7 a.m. update: Hurricane Dorian is bringing lots of rain, heavy winds to the region.

7 a.m. update: Hurricane Dorian is bringing lots of rain, heavy winds to the region.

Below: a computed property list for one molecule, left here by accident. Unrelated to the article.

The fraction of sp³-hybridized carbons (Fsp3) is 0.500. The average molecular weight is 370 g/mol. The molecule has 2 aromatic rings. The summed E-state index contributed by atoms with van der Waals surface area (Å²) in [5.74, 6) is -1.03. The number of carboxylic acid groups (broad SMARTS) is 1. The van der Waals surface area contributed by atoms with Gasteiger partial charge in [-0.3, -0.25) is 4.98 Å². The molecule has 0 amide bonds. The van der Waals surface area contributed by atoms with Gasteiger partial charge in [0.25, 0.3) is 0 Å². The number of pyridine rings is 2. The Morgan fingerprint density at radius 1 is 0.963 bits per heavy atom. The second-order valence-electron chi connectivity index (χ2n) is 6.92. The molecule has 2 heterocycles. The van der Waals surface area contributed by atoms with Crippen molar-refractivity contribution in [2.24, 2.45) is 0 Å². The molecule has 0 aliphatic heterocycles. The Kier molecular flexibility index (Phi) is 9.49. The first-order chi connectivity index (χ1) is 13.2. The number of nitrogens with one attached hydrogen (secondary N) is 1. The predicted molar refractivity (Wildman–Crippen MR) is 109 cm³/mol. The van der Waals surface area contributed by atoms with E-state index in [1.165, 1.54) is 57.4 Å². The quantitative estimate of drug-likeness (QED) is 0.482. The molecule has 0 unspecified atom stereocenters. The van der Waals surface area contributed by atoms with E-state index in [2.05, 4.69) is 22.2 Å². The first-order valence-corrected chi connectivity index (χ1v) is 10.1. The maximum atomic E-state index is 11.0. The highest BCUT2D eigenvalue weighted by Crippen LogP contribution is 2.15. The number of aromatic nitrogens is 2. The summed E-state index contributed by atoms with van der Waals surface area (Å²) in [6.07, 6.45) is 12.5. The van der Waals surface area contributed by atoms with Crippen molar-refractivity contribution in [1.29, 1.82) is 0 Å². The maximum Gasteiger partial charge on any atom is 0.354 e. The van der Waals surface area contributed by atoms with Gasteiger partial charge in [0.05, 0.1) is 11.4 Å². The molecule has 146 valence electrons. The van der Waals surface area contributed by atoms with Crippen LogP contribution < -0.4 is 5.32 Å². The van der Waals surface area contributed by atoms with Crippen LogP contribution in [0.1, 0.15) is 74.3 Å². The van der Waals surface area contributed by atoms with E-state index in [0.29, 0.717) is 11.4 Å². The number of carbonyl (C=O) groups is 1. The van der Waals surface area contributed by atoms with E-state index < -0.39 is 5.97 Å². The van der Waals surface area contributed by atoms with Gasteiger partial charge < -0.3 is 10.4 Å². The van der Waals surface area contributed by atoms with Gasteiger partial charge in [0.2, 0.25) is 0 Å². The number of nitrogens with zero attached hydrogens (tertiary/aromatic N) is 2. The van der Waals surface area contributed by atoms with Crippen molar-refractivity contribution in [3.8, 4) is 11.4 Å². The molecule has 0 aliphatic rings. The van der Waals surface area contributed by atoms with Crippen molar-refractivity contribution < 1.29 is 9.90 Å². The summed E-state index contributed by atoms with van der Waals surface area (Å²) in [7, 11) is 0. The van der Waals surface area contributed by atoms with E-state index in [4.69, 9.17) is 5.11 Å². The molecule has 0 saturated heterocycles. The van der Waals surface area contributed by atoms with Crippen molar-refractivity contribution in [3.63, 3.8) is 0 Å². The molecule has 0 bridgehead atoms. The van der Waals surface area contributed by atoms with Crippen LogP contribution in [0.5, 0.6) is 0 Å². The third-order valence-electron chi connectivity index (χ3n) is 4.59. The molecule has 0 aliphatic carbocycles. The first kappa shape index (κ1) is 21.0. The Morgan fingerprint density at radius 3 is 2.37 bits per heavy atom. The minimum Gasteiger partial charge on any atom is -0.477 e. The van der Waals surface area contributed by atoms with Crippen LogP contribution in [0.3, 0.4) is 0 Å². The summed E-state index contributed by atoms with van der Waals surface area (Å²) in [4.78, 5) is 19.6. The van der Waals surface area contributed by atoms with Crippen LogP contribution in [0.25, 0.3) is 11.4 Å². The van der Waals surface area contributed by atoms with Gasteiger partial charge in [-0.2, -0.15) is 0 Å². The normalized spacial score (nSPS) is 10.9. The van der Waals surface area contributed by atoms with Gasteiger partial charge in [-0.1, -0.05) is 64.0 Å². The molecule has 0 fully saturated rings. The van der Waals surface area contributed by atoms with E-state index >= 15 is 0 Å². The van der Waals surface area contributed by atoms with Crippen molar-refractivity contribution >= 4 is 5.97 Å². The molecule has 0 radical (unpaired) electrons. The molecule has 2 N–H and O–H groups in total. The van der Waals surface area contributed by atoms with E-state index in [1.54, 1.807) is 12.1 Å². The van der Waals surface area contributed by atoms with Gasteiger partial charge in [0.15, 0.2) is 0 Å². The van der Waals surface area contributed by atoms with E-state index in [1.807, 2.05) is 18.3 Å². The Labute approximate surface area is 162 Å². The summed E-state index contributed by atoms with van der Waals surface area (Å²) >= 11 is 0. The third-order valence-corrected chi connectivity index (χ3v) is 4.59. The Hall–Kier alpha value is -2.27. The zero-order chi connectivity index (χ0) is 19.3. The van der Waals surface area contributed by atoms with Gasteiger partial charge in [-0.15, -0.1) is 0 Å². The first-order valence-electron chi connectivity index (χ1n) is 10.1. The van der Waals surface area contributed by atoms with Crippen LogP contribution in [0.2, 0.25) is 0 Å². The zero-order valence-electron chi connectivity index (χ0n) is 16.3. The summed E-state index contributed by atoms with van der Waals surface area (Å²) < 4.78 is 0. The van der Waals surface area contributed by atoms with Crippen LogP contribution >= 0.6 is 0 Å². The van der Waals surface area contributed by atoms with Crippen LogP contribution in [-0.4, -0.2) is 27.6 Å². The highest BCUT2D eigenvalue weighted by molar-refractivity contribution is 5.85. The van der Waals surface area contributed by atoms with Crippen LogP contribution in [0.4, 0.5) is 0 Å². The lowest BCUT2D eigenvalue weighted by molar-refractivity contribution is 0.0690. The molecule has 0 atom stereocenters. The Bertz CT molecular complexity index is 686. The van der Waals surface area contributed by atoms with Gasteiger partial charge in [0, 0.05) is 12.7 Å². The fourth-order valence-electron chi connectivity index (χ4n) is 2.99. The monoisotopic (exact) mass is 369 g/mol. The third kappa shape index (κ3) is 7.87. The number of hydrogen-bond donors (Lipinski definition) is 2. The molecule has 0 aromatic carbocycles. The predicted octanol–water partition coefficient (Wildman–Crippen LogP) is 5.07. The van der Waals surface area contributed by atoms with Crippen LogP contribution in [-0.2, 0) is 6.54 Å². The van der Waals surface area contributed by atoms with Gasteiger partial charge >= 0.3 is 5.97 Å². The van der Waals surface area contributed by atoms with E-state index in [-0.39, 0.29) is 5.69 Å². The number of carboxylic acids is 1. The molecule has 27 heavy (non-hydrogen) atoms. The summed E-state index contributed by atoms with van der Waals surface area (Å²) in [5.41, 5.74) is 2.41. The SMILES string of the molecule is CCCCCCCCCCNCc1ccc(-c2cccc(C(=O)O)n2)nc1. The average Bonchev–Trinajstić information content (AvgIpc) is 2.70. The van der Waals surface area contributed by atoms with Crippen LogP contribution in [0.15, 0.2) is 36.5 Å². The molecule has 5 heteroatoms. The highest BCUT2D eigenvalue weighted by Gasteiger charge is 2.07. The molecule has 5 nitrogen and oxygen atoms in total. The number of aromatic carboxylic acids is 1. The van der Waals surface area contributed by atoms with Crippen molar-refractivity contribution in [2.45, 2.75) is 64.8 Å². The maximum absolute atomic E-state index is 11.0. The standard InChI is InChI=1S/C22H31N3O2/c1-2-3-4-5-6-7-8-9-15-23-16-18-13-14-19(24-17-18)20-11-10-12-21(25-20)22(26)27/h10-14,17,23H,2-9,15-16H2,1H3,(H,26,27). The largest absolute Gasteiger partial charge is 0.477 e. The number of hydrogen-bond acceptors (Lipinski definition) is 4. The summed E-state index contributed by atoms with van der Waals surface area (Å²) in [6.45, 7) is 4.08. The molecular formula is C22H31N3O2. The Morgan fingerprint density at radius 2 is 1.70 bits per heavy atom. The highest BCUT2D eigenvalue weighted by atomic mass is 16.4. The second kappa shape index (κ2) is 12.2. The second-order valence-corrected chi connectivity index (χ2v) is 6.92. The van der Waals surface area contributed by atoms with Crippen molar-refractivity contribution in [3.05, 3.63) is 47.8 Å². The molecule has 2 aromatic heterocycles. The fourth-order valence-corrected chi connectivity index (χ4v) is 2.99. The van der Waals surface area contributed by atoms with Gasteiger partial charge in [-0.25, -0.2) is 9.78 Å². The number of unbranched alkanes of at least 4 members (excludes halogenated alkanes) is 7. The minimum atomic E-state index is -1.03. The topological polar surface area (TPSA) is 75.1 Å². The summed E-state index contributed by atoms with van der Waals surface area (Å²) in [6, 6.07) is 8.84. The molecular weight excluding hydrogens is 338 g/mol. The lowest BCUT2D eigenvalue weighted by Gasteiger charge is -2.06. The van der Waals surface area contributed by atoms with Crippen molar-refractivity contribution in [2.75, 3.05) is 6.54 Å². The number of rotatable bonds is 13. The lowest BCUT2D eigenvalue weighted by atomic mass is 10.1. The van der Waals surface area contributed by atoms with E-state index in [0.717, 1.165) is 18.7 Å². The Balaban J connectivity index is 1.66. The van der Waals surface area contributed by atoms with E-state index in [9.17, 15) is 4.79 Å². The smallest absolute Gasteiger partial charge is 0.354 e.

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Oh team coverage continues we, take you to Atlantic, Beach where Richard, Devane is live Richard. We certainly see it's it's wet out there maybe a little bit of wind but tell us about conditions, out there. Yeah. We're beginning to actually, see a little bit more as more, daylight coming we've been walking, around with our flashlights, trying to be very, safe, Ashley, Dan, we can tell you that basically we see a lot of tree. Damage from just standing, here we can tell you that the beaches, without power at least in the area that we're standing right now there is a lot of debris I see, a tree down right over on my shoulder right over my other shoulder there's some siding that has been ripped off of a building we, do know that there's a boat docking area right next to us where a lot of boats have been dry docked some, of those we've seen some siding fly, off of that area so there is a lot of damage of course as we get more daylight and as people venture out we'll be able to assess the damage more, as, far as people we can tell you the island, is relatively, calm a lot of people had evacuated earlier, in the week when they were told to do so we've just seen a couple of people out and about late, last night but even the group one group that we saw they, had a concrete house so they stayed inside they said they wanted, to ride it out that. Wasn't a smart thing people saying that the authorities, have told us the bit that they did but they say at least they're going to be inside, the house when it comes time for the storm right, now if, things aren't looking a good lot. Less, rain is coming the wind gusts are not as strong but we can tell you at this time we'll, have a better idea of the actual damage when. More daylight, comes that's, the story right here from Atlantic Beach guys, we'll send it back to you all right Richard, Devane thank you about three hours south and Morehead City a hurricane. Durian still moving up the East Coast as a category, 1 hurricane, Craig's, back with an update on its track. 13. News now is in storm mode hurricane, Dorian is finally. Here we've been talking about it all week long it's making its way up the North Carolina coast as we speak now overnight it did weaken, it's now a category 1, storm, and right now there nearly 200, closings those are posted on 13 News now.com all, right we have team coverage from. Virginia, to the Outer Banks Tim, Pantages is in the mobile weather lab you see them on the left of the screen there, they're making their way to Elizabeth, City Ally weather turns in nags head with the latest on there and then Meaghan Shin is in Virginia Beach where evacuations. Are underway we'll, check in with all of them in just a few minutes but first let's, check in with meteorologist, Craig molder with an update on Dorian, all right guys six o'clock updates, still here with Northeast movement, 14, miles per hour maximum, sustained, winds right, around 90, and we have had gusts up around 115, or so so, we are still looking at very powerful, winds especially southern, Outer Banks but the winds increasing, northern. Outer Banks northeastern, North Carolina, and yes here in Hampton Roads as well, we're, going to talk about this, and I want to get into the radar and I'll really break this down but you can see the forecast basically. Bringing that center of circulation right, over Buxton, I believe. That the northwest. Side of this system is going, to move right over Ocracoke, and right overhead or silence so you're gonna see that with the radar how it's tracking along it will move off to the northeast and it will continue, off to the northeast accelerating.